By Cori Wilbur
September 15, 2019
Art can be used as the visual narrative of our nation’s history. The San Diego Museum of Art’s latest exhibits–first with Black Life and now Abstract Revolution–revisit some of this history (with respect to art) in a more expansive and diverse way.
For Associate Curator of American Art, Regina Palm, Abstract Revolution has a double-meaning. “The reason for the title is to express the impact that Abstract Expressionism had on the art world at its onset but also the re-evaluation that has taken place in the last decade or so.”
Abstract Expressionism is an American art movement which took hold in the 1940s, often associated with its celebrated male figures, primarily Jackson Pollock and Willem de Kooning. Abstract Revolution provides an addendum to the history and development of abstraction in general, one which finally acknowledges the strong female support that carried the movement forward.
“When we think of artists like Lee Krasner, we immediately think of Jackson Pollock. But when we think of Jackson Pollock, we don’t necessarily immediately think of Lee Krasner,” Palm pointed out. The intent of the exhibit is not to diminish the significance of the male artists that heavily defined Abstract Expressionism as we know it–but to reframe abstraction to include these women, independent of their famous relationships. “Contributions by artists like Pollock and his contemporaries should not be underestimated. But at the same time, we need to be more inclusive and give recognition where it is due.”
Revolution presents works on paper by notable female expressionists Lee Krasner, Elaine de Kooning, Helen Frankenthaler and Deborah Remington, along with two pieces by contemporary artist Mary Heilmann. The collection teaches us that the masculine package in which society and art critics originally wrapped Abstract Expressionism in should be replaced.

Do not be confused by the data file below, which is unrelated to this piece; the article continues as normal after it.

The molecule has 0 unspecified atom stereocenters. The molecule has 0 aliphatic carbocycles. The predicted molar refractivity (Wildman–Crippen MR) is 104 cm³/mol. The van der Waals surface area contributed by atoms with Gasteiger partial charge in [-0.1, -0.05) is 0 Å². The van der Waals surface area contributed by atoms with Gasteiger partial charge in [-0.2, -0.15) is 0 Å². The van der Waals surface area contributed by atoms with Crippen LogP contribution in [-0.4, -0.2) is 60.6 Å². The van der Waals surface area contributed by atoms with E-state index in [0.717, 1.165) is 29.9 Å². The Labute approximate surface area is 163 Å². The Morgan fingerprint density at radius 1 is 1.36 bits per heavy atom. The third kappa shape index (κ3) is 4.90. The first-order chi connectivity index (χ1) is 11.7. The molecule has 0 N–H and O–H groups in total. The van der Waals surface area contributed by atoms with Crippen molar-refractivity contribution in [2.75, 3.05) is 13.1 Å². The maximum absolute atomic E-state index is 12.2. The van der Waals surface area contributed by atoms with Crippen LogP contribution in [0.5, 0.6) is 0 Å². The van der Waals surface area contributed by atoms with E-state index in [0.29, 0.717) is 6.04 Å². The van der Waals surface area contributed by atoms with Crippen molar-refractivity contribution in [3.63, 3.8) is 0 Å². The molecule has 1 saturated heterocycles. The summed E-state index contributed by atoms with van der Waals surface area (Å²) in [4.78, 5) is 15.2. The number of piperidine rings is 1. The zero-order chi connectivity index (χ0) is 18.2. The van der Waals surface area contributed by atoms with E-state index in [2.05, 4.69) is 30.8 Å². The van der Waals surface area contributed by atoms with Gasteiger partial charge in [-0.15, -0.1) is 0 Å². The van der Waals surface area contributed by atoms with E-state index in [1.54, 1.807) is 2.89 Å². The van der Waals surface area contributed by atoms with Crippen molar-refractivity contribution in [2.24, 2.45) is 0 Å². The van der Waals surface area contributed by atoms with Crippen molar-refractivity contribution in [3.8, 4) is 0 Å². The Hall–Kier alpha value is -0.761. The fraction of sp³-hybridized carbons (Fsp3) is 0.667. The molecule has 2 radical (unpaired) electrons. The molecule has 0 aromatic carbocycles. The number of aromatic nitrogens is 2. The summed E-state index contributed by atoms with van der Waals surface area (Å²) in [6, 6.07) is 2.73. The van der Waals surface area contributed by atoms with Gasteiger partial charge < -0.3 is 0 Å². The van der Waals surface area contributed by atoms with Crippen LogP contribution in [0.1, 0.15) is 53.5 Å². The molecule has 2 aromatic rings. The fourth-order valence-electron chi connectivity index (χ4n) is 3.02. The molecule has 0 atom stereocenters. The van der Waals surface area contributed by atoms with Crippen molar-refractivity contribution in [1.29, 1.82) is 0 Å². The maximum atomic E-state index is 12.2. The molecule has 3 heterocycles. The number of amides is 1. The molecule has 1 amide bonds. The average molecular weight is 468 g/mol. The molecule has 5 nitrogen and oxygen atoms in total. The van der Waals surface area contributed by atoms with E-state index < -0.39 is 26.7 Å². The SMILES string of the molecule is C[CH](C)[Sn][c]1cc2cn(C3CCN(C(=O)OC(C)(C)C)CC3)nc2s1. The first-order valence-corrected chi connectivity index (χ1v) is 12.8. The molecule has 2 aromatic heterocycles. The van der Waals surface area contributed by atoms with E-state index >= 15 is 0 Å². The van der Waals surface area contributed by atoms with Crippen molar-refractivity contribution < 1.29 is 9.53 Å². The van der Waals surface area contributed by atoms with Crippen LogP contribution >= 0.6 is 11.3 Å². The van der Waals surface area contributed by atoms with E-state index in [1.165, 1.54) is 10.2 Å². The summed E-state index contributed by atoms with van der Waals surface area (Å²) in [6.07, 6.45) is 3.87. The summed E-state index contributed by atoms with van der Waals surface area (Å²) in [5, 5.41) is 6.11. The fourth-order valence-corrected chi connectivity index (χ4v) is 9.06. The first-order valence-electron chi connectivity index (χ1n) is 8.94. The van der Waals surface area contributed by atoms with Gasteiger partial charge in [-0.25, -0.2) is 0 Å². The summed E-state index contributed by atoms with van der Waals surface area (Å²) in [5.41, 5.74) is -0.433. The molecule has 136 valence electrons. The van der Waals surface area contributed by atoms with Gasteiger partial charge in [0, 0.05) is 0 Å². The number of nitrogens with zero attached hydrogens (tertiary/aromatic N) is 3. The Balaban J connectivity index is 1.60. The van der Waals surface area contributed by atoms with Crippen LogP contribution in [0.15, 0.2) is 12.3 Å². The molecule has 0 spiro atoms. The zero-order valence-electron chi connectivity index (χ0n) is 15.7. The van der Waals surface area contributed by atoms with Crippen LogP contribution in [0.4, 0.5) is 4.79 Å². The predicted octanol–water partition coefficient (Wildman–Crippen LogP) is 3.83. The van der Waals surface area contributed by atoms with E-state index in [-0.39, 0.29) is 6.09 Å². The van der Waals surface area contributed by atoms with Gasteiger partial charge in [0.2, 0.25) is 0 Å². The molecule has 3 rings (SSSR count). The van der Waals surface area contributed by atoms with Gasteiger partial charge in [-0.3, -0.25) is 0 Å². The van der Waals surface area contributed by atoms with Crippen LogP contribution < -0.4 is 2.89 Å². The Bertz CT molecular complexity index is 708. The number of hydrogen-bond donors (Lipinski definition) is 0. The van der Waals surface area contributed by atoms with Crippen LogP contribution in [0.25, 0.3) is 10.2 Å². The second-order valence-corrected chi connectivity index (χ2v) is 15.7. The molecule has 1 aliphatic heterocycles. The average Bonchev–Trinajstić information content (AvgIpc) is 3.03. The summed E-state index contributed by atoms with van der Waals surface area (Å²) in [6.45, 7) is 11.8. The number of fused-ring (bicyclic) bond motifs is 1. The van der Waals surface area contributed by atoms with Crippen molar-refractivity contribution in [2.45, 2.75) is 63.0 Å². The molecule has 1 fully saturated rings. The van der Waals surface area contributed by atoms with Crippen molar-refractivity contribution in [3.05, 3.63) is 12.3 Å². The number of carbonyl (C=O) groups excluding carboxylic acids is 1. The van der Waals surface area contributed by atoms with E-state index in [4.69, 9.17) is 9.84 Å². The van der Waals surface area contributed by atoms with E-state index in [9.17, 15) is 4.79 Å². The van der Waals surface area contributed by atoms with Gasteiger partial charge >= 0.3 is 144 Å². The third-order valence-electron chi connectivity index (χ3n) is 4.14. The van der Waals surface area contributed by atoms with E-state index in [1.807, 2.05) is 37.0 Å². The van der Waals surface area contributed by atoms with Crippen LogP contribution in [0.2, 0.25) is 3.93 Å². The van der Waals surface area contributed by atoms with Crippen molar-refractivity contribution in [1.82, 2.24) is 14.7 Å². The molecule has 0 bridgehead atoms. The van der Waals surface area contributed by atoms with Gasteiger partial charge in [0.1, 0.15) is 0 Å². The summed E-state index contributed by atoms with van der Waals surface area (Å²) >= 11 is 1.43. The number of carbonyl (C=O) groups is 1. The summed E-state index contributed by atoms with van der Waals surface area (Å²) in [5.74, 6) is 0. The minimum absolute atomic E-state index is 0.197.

Picador I (1973) and Taurus III (1973), both of which have never been on display before and that Palm indicated as her favorites among the collection, are the works of Elaine de Kooning. Inspired by her trips to Juarez, Mexico, de Kooning used the bullfights she witnessed as a recurring theme for her work. Picador, in particular, envisions the spectacle that ultimately impacted the artist. Though considered an abstract artist, de Kooning never fully abandoned figuration. De Kooning, according to Palm, can be considered a bridge between the two realms.
Palm enjoys working with the museum’s rotating galleries because she can “highlight [different] artists who have not had their due, been on view (or) been on display in a long time.” She says her ultimate goal is to showcase artists who have been underrepresented in some way.
During the height of Abstract Expressionism, individuals such as Lee Krasner and Elaine de Kooning did gain recognition for their work but were all but obliterated from art history–partly due to gendered language and preconceptions with respect to female artists that trickled into twentieth century art culture. Abstract Revolution does not celebrate these artists purely because they are female nor does the exhibit ignore the prejudices of the past.
“[I] won’t put an artist up on the wall if I don’t believe in their quality,” Palm affirmed. As a feminist art historian, her work is “not about filling a hole; it’s about finding those quality artists who haven’t been given their due because of the social structure of the time.”